1. I would do it all myself.....definately no more than 20 hrs. 15" x 15" lots should take no more than 3-4 minutes each to cut. I would not do 1 yard at a time...I would do 8-10 at a time to eliminate turns. I would get a used 48" WB ($2500), a weed-whaka with an edger attachment($300), Blower($400), Insurance($500). another $300 for misc. $4000 to start.....charge $1600 per cut. Figure on $100 in expenses for each cut( I know it's alot but I have to give the naysayers something!) So $1500 x 30 cuts(min) $45k - $4000 startup= $41k......for 2 days work! You may need 2 days for your back to recover until you get used to it.

    2. No need for a trailer, he lives IN the neighborhood.

    3. Get an Ipod and listen to music while working

    4. Buy everything used...if it doesnt work out(which I doubt) then you can sell for what you paid. (although you may have to move if this happens)

    5. after 3-4 cuts, he WILL be experienced.

    6. after a month or so, his back will be able to handle the workload so that he can pick up back yards....maybe another full day per week. for an extra $15k for the year.

    7. This really is a no-brainer...I'm not sure what these guys are smoking.

    8. enjoy...$41 to $56k 1st year....3-4 days a week......nice long 3-4 day weekends.

    9. but you WILL have to trim!
  7. mmonte4

    mmonte4 LawnSite Member
    Posts: 19


    to those who say to do the tough stuff themselves.

    that is like telling a contractor that he should physically build the house himself, instead of oversee the building by his workers.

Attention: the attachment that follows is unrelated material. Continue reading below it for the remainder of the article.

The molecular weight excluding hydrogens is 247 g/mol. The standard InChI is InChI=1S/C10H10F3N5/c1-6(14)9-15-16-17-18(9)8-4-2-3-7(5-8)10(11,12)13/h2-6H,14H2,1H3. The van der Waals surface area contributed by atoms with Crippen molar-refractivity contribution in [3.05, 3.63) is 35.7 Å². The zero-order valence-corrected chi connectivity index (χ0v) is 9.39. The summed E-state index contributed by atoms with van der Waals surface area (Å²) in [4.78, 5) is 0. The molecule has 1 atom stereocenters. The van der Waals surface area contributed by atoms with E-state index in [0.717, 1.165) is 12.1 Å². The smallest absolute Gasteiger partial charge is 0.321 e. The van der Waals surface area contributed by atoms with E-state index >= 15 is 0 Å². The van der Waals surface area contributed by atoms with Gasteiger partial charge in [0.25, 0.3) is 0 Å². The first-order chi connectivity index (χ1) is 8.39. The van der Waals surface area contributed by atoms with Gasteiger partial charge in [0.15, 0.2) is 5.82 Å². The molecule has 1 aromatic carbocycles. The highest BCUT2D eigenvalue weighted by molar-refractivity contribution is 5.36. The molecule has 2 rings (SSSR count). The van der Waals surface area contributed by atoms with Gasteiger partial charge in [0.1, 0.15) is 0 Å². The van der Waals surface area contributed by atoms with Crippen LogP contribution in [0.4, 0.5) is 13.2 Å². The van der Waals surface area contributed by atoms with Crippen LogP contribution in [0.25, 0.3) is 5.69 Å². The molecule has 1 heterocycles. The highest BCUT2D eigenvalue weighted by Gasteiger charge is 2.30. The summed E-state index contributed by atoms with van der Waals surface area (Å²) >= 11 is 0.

why in the would would i get out there myself unless i had to.
  8. mmonte4

    mmonte4 LawnSite Member
    Posts: 19

    finally someone is making some sense here!!!!
  9. fiveoboy01

    fiveoboy01 LawnSite Silver Member
    Posts: 2,988

    You're making WAY too many assumptions here.

    First off, I'm willing to bet the yards are larger than 15x15 feet. That's TINY and we have 100-200 home subdivisions here, and the smallest front lawns are still 3 times that size.

    You have zero idea how much trimming or edging there is to do. The trimming will likely take longer than the mowing.

    Does this guy have a truck? Trailer? How about getting set up with the state, getting a tax number etc? This stuff all takes time and money. There's going to be a good amount of equipment maintenance.

    It took the previous company 44 man hours to do this in one day. You think that ONE guy with ZERO experience is going to do it in less than half the time? HA. HA.

    Sure, just strap everything to the mower. Real professional.

    Maybe, maybe not.

    Maybe, maybe not. So what is your suggestion for his explanation while he completely and utterly screws up the first 3 or 4 cuts? "I'm trying to get experience"? HA! Now THAT will leave a GREAT impression on the HOA!

    Whatever it is, it seems like you've been hogging it...

    If it's that easy, then damn, I must be doing something WAY wrong:laugh:
  10. fiveoboy01

    fiveoboy01 LawnSite Silver Member
    Posts: 2,988

    Completely idiotic comparison.

    Don't you think that MAYBE, just MAYBE, most general contractors have YEARS of previous building experience under their belt before becoming a general contractor?

    This guy's first sentence was "I'm new to the lawn game".

    Enough said.